What do we mean when we talk about “Keynesianism?”
Most of us encounter a version of Keynesianism in Econ 101 courses, where we learn that Keynes was the guy who counseled governments to spend big during recessions to help bring the government out of the doldrums. But Keynes himself never wanted to be remembered as a deficit therapist. He was a social thinker who was concerned with the great problems of his day: war and economic depression. And I think he would be very troubled by the idea that government spending on anything at all became the hallmark of his legacy in the economics profession. Although, he was not a modest man, and I think he would have taken some comfort in knowing that Democrats and Republicans alike have adopted policy strategies named after him.
Are there ways in which he viewed social goods and the responsibilities of lawmakers that would challenge the mainstream norms of our present, especially in America?
Very much so. Keynes was deeply afraid of social upheaval and revolution, but his social values were essentially radical. He was a gay man who lived with a community of pacifist artists and writers, who was very comfortable living against the grain of the social norms of his time. But I think he would be perplexed by what we deem to be political battles in the United States. He thought economic policy was the central political battleground for social justice, and the way economics has become technocratized and hived off from mainstream politics as an arena for specialists would have both excited and frightened him. He would be terrified by the idea that central political questions about equality and inequality have become the terrain of experts who essentially rule in favor of inequality, regardless of which political party is in charge. Keynes viewed inequality as a very dangerous thing — it’s something that preoccupied him when he wrote “The Economic Consequences of the Peace” and “The General Theory” — his two masterpieces.
For all the impact he’s had on economic policy thinking, he faced repeated political disappointments through much of his career.
I think there are very few people who have cultivated such monumental political legacies who had such pathetic political careers. Keynes lost essentially every public policy battle he waged between 1917 and 1941. All of his economic thought was developed in an attempt to prevent another calamity like World War I, and he obviously failed in that project. But that failure forced him to be increasingly ambitious with his thinking. If he had been able to persuade governments at Paris in 1919, for instance, to cancel international debts, we might never have seen “The General Theory.”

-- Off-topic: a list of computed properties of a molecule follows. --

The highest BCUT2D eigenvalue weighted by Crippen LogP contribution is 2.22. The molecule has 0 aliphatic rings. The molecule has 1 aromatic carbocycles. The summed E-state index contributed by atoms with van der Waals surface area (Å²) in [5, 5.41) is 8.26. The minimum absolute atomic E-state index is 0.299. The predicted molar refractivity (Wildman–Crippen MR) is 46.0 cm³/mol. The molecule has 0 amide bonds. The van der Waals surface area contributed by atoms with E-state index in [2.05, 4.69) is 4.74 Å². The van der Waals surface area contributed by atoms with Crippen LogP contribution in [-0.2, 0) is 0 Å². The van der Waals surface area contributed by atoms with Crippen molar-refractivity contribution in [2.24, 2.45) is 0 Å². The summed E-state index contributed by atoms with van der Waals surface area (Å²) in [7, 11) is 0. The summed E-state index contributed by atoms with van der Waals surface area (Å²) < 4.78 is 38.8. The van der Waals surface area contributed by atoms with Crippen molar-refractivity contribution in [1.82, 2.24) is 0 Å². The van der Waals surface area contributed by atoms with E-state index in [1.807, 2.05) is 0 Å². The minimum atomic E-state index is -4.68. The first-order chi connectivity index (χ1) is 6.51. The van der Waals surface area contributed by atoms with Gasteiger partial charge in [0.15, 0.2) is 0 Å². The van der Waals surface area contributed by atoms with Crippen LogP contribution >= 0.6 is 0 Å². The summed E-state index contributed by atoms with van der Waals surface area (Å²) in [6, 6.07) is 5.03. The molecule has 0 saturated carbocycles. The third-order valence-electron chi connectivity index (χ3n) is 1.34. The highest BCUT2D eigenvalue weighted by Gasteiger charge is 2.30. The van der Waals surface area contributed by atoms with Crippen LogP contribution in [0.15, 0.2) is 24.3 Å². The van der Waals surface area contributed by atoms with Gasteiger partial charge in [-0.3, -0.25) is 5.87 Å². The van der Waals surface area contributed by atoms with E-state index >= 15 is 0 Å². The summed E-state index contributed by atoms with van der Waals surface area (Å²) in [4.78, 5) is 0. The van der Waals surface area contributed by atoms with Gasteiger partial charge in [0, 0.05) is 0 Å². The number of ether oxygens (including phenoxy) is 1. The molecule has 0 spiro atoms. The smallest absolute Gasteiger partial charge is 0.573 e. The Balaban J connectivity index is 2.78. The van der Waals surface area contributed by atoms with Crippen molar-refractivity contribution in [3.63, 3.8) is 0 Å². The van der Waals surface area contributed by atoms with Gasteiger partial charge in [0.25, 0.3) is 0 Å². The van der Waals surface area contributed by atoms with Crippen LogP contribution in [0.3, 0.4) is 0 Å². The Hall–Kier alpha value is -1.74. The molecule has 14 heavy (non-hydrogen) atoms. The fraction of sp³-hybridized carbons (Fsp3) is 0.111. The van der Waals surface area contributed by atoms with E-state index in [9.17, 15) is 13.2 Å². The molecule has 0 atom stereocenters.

The conventional understanding now places Keynes, a champion of stimulus, against Milton Friedman, who came after him and is seen as a champion of austerity. Is that a useful binary?
I think we lose track of the fact that Friedman and Keynes had different social visions. They weren’t just arguing across the generations about which policies would best create the same desired result. They were arguing about what kind of world they wanted to live in. And the mathematicization of economics in the 20th century really obscures this deeper ideological conflict, often by design. Keynes wanted everyone to live in the Bloomsbury of 1913, having their hair cut by Virginia Woolf while drinking champagne and debating post-impressionism with Lytton Strachey. Friedman wanted to preserve these activities as the exclusive domain of the wealthy. Why be rich if you can’t live a better life than the masses? To which Keynes would counter: Who cares about the masses when you are drinking champagne with Virginia Woolf?
So literal champagne socialism?
It depends on which Keynes you’re talking to, but by the end of his life, I think that’s about right. Keynes had a complicated relationship with the word “socialism.” He was ferociously critical of the Soviet Union. But he also thought the socialist Labour governments in Britain during the 1920s and 1930s were much too timid and insufficiently committed to economic justice for working people. In the United States, we remember Keynes for deficit spending, but his most comprehensive policy victory was the establishment of the National Health Service in Britain. He was the financial architect of socialized medicine in the U.K.
Given the pandemic and the kind of spending many governments are mustering now, are we entering a new age of Keynesianism?
In a narrow sense, we’ve always been living in a Keynesian world. Even Republicans spend big to save the economy. But since 2008 and particularly today, it’s obvious that there is no market economy absent political support for economic activity, and recovery will require profound, long-term guidance from today’s great powers. But Keynes would not see the crisis as a matter of dollars and cents or imbalanced equations. He’d look to climate change, inequality and the escalating tensions between the United States and China as pressing social problems in need of immediate attention. And so he’d craft rescue packages that attempted to kill multiple birds with one stone: bring the economy to prosperity, of course, but establish a foundation for international harmony.
Keynes never stopped believing in the potential for people to create a better world, even as the world in his own lifetime descended deeper and deeper into chaos and dysfunction. There was no problem he believed democracies were incapable of overcoming. People criticized him for being naive, but I don’t think democracies can afford to break that faith in the future.